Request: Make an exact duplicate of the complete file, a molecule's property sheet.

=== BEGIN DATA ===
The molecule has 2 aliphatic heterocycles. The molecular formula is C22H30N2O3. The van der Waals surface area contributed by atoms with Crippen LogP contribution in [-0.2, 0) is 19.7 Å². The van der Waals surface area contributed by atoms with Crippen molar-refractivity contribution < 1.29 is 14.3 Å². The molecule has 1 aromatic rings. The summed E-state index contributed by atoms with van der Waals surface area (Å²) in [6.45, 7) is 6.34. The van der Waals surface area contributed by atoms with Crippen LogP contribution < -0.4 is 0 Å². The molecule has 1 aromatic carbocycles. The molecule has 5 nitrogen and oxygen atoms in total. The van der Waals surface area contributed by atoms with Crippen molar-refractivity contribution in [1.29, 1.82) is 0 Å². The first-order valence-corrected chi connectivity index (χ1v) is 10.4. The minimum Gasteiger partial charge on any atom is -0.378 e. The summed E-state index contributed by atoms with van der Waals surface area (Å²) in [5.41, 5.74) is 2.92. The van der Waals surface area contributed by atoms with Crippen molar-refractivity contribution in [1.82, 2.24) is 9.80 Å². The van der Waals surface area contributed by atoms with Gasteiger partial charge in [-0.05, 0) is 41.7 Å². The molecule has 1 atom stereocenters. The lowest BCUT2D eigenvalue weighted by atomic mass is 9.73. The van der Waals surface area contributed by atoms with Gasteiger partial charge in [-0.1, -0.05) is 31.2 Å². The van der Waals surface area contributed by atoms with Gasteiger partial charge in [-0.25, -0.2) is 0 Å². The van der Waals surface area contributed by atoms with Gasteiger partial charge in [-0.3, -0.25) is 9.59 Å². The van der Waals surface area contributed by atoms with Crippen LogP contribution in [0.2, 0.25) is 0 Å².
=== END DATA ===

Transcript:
The molecule has 2 aliphatic heterocycles. The molecular formula is C22H30N2O3. The van der Waals surface area contributed by atoms with Crippen LogP contribution in [-0.2, 0) is 19.7 Å². The van der Waals surface area contributed by atoms with Crippen molar-refractivity contribution < 1.29 is 14.3 Å². The molecule has 1 aromatic rings. The summed E-state index contributed by atoms with van der Waals surface area (Å²) in [6.45, 7) is 6.34. The van der Waals surface area contributed by atoms with Crippen LogP contribution < -0.4 is 0 Å². The molecule has 1 aromatic carbocycles. The molecule has 5 nitrogen and oxygen atoms in total. The van der Waals surface area contributed by atoms with Crippen molar-refractivity contribution in [1.29, 1.82) is 0 Å². The first-order valence-corrected chi connectivity index (χ1v) is 10.4. The minimum Gasteiger partial charge on any atom is -0.378 e. The summed E-state index contributed by atoms with van der Waals surface area (Å²) in [5.41, 5.74) is 2.92. The van der Waals surface area contributed by atoms with Crippen molar-refractivity contribution in [1.82, 2.24) is 9.80 Å². The van der Waals surface area contributed by atoms with Gasteiger partial charge in [-0.05, 0) is 41.7 Å². The molecule has 1 atom stereocenters. The lowest BCUT2D eigenvalue weighted by atomic mass is 9.73. The van der Waals surface area contributed by atoms with Gasteiger partial charge in [-0.1, -0.05) is 31.2 Å². The van der Waals surface area contributed by atoms with Gasteiger partial charge in [-0.25, -0.2) is 0 Å². The van der Waals surface area contributed by atoms with Gasteiger partial charge in [-0.3, -0.25) is 9.59 Å². The van der Waals surface area contributed by atoms with Crippen LogP contribution in [0.2, 0.25) is 0 Å².